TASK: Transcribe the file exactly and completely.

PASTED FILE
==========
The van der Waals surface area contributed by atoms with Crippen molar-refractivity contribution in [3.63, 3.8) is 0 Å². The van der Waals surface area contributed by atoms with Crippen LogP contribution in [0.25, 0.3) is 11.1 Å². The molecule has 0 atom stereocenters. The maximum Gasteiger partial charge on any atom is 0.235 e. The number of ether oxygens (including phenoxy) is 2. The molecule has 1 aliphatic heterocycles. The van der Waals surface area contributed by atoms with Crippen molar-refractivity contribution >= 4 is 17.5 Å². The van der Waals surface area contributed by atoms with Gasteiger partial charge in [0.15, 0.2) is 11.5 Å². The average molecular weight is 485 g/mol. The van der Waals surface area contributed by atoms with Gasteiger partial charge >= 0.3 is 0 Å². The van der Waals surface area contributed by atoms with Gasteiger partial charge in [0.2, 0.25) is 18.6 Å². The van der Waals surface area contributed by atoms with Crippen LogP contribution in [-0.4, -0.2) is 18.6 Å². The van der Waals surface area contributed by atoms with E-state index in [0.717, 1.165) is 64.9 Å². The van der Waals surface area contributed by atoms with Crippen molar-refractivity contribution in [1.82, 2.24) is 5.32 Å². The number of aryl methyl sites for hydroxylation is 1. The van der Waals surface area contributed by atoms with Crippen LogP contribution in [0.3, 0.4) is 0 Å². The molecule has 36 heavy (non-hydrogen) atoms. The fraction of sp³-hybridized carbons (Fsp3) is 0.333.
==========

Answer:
The van der Waals surface area contributed by atoms with Crippen molar-refractivity contribution in [3.63, 3.8) is 0 Å². The van der Waals surface area contributed by atoms with Crippen LogP contribution in [0.25, 0.3) is 11.1 Å². The molecule has 0 atom stereocenters. The maximum Gasteiger partial charge on any atom is 0.235 e. The number of ether oxygens (including phenoxy) is 2. The molecule has 1 aliphatic heterocycles. The van der Waals surface area contributed by atoms with Crippen molar-refractivity contribution >= 4 is 17.5 Å². The van der Waals surface area contributed by atoms with Gasteiger partial charge in [0.15, 0.2) is 11.5 Å². The average molecular weight is 485 g/mol. The van der Waals surface area contributed by atoms with Gasteiger partial charge >= 0.3 is 0 Å². The van der Waals surface area contributed by atoms with Gasteiger partial charge in [0.2, 0.25) is 18.6 Å². The van der Waals surface area contributed by atoms with Crippen LogP contribution in [-0.4, -0.2) is 18.6 Å². The van der Waals surface area contributed by atoms with E-state index in [0.717, 1.165) is 64.9 Å². The van der Waals surface area contributed by atoms with Crippen molar-refractivity contribution in [1.82, 2.24) is 5.32 Å². The number of aryl methyl sites for hydroxylation is 1. The van der Waals surface area contributed by atoms with Crippen LogP contribution in [0.3, 0.4) is 0 Å². The molecule has 36 heavy (non-hydrogen) atoms. The fraction of sp³-hybridized carbons (Fsp3) is 0.333.